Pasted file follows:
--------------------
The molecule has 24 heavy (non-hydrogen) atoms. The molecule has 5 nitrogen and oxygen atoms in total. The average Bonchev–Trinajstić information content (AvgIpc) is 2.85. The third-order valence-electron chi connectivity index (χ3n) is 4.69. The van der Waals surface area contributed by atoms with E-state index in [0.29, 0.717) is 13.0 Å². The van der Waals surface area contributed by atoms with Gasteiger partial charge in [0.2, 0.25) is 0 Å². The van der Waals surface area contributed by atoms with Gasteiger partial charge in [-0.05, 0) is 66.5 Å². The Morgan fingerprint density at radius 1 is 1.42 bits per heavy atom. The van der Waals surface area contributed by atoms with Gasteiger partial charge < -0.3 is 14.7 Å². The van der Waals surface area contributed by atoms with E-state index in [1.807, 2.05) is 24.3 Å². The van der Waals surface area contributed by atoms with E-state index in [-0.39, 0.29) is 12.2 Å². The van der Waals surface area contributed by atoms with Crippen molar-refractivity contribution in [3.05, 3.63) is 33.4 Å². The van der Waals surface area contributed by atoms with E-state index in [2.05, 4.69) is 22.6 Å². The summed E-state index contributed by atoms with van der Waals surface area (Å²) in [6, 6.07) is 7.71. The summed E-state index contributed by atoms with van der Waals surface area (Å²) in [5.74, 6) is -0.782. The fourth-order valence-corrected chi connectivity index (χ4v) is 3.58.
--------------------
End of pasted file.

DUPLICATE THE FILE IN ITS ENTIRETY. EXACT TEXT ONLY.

The molecule has 24 heavy (non-hydrogen) atoms. The molecule has 5 nitrogen and oxygen atoms in total. The average Bonchev–Trinajstić information content (AvgIpc) is 2.85. The third-order valence-electron chi connectivity index (χ3n) is 4.69. The van der Waals surface area contributed by atoms with E-state index in [0.29, 0.717) is 13.0 Å². The van der Waals surface area contributed by atoms with Gasteiger partial charge in [0.2, 0.25) is 0 Å². The van der Waals surface area contributed by atoms with Gasteiger partial charge in [-0.05, 0) is 66.5 Å². The Morgan fingerprint density at radius 1 is 1.42 bits per heavy atom. The van der Waals surface area contributed by atoms with Gasteiger partial charge < -0.3 is 14.7 Å². The van der Waals surface area contributed by atoms with E-state index in [1.807, 2.05) is 24.3 Å². The van der Waals surface area contributed by atoms with E-state index in [-0.39, 0.29) is 12.2 Å². The van der Waals surface area contributed by atoms with Crippen molar-refractivity contribution in [3.05, 3.63) is 33.4 Å². The van der Waals surface area contributed by atoms with E-state index in [2.05, 4.69) is 22.6 Å². The summed E-state index contributed by atoms with van der Waals surface area (Å²) in [6, 6.07) is 7.71. The summed E-state index contributed by atoms with van der Waals surface area (Å²) in [5.74, 6) is -0.782. The fourth-order valence-corrected chi connectivity index (χ4v) is 3.58.